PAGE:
Later this year, the American space agency NASA, is set to test the first extra-terrestrial flight of their new drone on Mars.
Called Ingenuity, the lightweight aircraft has been specially built to survive its transport to the red planet as well as the harshness of the environment. If it can hold out for at least 30 sols (about 31 earth days), the helicopter will make a series of short test flights.
Phil Sutton, a lecturer of astrophysics at the University of Lincoln, explained how Ingenuity’s small flight for man, is one giant leap for mankind: “It opens up what you can actually explore. Planets are large, and we’re sending rovers up there with a very limited ability to move about the surface. So you can only really investigate where you land.
“But if you’ve got drones that can really move or fly then you can investigate a lot more. Unseen terrain, atmospherics, weather patterns. It completely opens up other planets.”
Ingenuity landed on Mars earlier this week, alongside a new Mars rover after a 7-month long journey that began at the Cape Canaveral Air Force Station in Florida.
The rover, named Perseverance (or “Percy” for short), is to carry on the job of previous Mars rover Curiosity, by exploring more of the planet, but with the added purpose of investigating whether it supported life in its ancient history.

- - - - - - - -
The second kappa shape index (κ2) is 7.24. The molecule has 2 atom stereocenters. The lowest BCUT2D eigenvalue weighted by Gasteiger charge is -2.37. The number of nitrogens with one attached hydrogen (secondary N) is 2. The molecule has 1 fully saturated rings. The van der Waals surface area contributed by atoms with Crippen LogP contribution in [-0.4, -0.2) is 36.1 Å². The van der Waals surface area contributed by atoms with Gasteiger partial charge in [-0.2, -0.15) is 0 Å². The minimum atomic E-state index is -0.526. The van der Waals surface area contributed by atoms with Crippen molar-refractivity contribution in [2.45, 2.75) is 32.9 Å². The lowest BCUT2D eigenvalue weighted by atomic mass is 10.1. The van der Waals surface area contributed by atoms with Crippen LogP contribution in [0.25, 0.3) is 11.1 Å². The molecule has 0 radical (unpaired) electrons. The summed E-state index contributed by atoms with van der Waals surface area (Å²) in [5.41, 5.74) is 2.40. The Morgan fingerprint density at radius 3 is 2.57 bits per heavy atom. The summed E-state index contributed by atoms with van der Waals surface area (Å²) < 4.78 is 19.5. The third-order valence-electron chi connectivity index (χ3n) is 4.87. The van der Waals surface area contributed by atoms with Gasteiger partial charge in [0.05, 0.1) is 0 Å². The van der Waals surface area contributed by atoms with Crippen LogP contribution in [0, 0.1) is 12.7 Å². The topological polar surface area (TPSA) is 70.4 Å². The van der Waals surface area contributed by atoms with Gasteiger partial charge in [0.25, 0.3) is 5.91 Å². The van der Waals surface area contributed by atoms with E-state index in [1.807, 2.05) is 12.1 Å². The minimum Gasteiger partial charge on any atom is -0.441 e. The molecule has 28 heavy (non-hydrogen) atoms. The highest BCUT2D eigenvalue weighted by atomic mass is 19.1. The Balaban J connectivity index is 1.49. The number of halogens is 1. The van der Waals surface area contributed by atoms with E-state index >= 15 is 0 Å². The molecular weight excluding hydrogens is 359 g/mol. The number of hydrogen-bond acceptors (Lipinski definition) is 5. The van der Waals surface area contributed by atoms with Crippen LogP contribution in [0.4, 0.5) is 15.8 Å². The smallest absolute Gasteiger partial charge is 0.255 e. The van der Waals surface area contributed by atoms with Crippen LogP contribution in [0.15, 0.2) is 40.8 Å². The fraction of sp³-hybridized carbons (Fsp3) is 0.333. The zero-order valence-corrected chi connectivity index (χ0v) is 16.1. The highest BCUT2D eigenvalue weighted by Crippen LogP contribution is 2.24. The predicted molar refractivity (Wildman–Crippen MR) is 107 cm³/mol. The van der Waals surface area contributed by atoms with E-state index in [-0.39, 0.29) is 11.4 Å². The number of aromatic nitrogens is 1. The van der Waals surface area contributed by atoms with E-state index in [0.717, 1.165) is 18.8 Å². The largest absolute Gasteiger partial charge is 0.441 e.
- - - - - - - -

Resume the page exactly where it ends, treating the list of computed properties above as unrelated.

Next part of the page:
However, Pavlo Tanasyuk, CEO of UK space robotics company Spacebit, said that ingenuity’s flight will open up opportunities in other fields besides exploration: “It will show that we can run relatively low cost missions, we can run them successfully, and that will trigger an increase in the risk profile of future missions. We used to do missions that were risk-averse and cost billions but now that’s changing thanks to Ingenuity and people like SpaceX.
“NASA used off-the-shelf components and implemented an open -source on a big chunk of its code and I think steps like that will really help these projects to really grow.”
As of February 25, the helicopter has been on Mars for 7 sols, and so far the little machine that could is on course to make its first flight in the coming weeks.
But if you’re itching for more from the Red Planet, then you can tune in here at 9PM tonight to catch a glimpse of the landing site, with a NASA Q&A.